One thing I’ve been asked a lot in my craft by beginners is which clay brand they should buy when they’re starting out, or which clay brand is the “best” to use. So finally, I’ve decided to write a blog post about it! Actually this all has been written down a year or so ago in an e-book I was planning to finish but never continued—

There are different clay brands in the market from different brands, each with their own different properties. Not one is superior to the other—I personally think it’s a matter of what project they are suited to. If you make a wide variety of things like I do, it’d be best to keep stock of various brands that will fit your different projects.

Polymer clay is generally priced from 65-130PHP and is usually sold in 50g and 100g bars.


 photo IMG_0771_zps1f5loyze.jpgSculpey Bakeshop

One of the cheapest clay in the market. It is marketed as a kid’s polymer clay, thus it is very soft and easy to knead. Color selections are limited. It bakes brittle and heavy, with sort of a rough surface.

 photo IMG_0779_zpsx5utmz5m.jpgSculpey III

Sculpey III is easily bought in specialty art stores in the country and comes in a wide array of colors. The clay is soft and easy to condition, which is why it is recommended for beginners. The clay bakes with a matte, bisque finish.

 photo IMG_0775_zps9j3lnw7m.jpgPremo! By Sculpey

Premo is more pigmented compared to Sculpey III, and is a tiny bit more expensive. The clay bakes with a slight sheen, and has slight flexibility when baked in thin sections. Color selections are limited, and the complete colors are rarely carried in stores. This is a good choice for metallic-colored clays, and those with “special” colors (eg., marble, granite, glittered) The clay is a little firmer, making it suitable for detailed work. The clay cures to a slight sheen.

 photo IMG_0770_zpsaa9sh5oo.jpgFIMO Classic/Accents

FIMO Classic, manufactured by German company, Staedtler, is a very firm clay that requires a bit of conditioning, and in most cases, a clay softener. Despite that, this clay is still a favourite of many artists due to the great color selection, and the fact that the clay’s vibrant colors are retained very well even after being baked. FIMO Classic also cures with a glossy finish, almost like hard candy.

 photo IMG_0774_zps0ixuzdre.jpgFIMO Soft

FIMO Soft mostly has the Classic’s properties, except it’s (obviously) much softer and easier to knead. I find the colors from Soft have less shine when baked compared to Classic.

 photo IMG_0773_zpsnbct7xm3.jpgNendo Polymer Clay

Nendo is a locally-available clay that is noted for its supreme flexibility. The clay is easy to condition and is elastic. Once baked, the clay has a slight sheen, and is very flexible. As with flexible clays, the clay may be a bit sticky to work with for those with warm hands.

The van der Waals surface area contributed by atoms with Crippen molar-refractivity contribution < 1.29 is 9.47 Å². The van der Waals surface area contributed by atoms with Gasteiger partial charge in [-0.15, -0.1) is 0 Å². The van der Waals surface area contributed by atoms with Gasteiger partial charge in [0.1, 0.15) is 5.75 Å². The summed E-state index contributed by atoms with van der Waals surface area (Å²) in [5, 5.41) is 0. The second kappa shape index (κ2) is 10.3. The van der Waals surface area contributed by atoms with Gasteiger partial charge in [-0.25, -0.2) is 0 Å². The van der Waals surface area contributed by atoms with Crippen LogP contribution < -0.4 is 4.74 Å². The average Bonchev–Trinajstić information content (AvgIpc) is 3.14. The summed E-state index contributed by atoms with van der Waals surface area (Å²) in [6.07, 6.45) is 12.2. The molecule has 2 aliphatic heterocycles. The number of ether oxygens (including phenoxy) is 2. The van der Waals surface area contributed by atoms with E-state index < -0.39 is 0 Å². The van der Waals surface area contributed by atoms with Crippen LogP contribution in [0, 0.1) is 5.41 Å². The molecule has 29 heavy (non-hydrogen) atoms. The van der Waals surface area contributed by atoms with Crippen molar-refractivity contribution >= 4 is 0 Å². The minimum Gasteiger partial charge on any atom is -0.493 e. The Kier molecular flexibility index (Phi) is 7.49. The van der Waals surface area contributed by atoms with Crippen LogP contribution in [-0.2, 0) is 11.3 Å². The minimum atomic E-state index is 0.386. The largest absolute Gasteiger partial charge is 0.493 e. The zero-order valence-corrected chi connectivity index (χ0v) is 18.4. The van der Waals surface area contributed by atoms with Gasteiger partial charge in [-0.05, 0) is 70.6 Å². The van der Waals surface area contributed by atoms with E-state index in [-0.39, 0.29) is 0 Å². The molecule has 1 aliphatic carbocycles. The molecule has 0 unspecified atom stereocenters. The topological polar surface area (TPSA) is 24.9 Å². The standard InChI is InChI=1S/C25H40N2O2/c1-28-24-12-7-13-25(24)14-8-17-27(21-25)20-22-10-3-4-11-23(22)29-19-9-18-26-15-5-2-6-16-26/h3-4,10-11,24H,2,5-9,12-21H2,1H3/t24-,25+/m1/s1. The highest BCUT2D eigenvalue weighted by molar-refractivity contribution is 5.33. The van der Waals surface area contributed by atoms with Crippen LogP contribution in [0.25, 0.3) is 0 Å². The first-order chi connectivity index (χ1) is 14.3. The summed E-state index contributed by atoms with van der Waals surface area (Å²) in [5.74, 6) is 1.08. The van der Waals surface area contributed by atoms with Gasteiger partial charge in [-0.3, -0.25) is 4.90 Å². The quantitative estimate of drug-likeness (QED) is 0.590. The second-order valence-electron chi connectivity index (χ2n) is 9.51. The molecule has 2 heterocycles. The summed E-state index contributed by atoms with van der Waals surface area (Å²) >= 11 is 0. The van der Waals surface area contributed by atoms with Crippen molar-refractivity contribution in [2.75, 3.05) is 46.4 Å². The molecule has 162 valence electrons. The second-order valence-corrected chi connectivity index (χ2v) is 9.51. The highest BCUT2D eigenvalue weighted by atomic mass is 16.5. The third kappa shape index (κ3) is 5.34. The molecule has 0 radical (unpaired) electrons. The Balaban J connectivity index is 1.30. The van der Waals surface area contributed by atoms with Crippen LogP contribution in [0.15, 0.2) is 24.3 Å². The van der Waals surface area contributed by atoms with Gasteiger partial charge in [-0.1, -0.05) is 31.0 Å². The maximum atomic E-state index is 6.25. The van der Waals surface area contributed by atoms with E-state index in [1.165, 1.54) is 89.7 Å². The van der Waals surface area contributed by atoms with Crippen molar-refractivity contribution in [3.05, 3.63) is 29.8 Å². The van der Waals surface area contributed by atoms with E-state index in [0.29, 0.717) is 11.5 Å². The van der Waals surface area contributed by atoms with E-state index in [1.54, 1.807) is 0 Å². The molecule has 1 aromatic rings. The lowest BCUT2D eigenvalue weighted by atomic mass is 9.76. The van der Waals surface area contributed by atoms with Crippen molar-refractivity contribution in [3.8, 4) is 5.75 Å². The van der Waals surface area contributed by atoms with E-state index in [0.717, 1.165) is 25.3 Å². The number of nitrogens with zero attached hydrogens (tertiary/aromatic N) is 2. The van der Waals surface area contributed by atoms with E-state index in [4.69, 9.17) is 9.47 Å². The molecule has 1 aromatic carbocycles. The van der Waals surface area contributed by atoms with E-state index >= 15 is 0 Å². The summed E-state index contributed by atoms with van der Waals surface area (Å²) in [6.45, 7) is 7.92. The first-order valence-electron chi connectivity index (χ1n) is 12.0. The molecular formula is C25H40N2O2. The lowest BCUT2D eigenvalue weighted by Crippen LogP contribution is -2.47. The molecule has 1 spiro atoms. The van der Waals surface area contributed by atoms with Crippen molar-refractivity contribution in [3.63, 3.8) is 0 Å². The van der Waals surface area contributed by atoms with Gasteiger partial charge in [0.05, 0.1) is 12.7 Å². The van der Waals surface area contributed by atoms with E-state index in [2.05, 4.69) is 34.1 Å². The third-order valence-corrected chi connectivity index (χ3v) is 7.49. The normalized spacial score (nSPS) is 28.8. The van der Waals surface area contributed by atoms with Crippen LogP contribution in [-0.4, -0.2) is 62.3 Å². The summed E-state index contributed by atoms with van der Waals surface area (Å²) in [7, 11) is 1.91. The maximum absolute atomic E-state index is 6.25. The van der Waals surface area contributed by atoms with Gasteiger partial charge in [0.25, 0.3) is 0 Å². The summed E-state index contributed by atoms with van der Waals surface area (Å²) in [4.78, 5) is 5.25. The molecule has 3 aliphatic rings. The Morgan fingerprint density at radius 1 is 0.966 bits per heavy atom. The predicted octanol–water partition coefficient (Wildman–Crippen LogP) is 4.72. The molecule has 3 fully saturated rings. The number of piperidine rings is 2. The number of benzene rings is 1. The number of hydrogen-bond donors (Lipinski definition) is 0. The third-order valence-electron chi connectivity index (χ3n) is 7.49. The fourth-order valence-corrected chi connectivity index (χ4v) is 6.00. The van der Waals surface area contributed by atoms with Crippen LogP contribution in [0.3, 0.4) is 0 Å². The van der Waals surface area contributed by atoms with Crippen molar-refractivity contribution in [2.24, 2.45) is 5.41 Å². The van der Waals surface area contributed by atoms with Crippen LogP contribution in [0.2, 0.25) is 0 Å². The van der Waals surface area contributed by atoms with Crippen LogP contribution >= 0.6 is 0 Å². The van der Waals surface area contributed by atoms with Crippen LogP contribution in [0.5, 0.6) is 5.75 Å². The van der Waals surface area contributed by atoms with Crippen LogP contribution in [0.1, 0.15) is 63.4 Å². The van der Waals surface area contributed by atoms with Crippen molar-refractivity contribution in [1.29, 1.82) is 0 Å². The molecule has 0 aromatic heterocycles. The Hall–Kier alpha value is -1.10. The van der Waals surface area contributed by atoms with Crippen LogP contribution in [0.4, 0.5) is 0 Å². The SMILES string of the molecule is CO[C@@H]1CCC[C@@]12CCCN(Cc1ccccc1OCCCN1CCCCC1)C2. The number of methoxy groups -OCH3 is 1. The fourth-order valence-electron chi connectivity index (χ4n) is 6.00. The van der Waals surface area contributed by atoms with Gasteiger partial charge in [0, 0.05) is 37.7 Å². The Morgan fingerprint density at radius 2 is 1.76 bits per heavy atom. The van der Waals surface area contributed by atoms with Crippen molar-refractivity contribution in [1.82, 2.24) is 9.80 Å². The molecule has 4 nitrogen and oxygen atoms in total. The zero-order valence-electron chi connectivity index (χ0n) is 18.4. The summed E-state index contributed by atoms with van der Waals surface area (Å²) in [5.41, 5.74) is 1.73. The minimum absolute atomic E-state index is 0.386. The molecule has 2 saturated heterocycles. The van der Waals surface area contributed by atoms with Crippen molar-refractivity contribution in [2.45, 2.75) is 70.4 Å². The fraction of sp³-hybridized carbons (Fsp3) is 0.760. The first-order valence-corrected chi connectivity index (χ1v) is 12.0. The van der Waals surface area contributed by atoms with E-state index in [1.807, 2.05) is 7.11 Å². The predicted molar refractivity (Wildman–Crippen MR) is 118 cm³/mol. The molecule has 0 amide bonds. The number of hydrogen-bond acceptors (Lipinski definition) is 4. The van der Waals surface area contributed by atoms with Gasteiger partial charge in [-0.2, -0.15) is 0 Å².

photo flexi_1_zpsff65cf43.jpgFlexiclay 3 Polymer Clay

Another local brand, Flexiclay comes in a wide assortment of colors and, as the name suggests, has good flexibility. Flexi3 is firmer than Nendo, and is not as flexible, but it is easier to handle as they clay is not overly sticky or soft. To try out this clay and order some, you can check their facebook page here.

Sculpey Ultralight Clay

Most, if not all polymer clay has significant weight once they are cured, especially if you intend to make big pieces. Except Ultralight clay, which is almost like marshmallow to the touch. It only comes in one color (white) and is mostly used as the core or filler for bigger clay projects.

Liquid Clay

Different brands carry their own lines of Liquid Polymer clay that come in different colors. They become firm when baked, and are mostly used for adhering two pieces of clay together in the baking process, or as decorative “sauces” or paints.


Which Clay should I Use?

As I’ve said before, no clay is truly superior, each clay has its properties that makes it suitable for different types of projects.

Matte polymer clays that bake with a dry, “rough-to-the-touch” finish are ideal for paintwork. The rougher surfaces of these clays once baked make them ideal for being painted. Clays with a shiny finish will resist inks and paints unless they are roughened beforehand.

Firmer clays are ideal for detailwork such as engraving or carving out shapes or tiny details. Soft clays are easily distorted with a simple nudge, making them unideal. Firmer clays are recommended for making canes for the same reason.

Soft, flexible clays are ideal for making thin pieces pieces that have to resist breakage (ex. Flower petals). While soft, matte clays could also do the same thing, they bake hard and brittle, making thin pieces prone to snapping and breaking.


Hope this post helps you out if you’ve been trying to decide which brand to buy! Soon I might make a youtube guide so you can better see the qualities of the clay and their differences!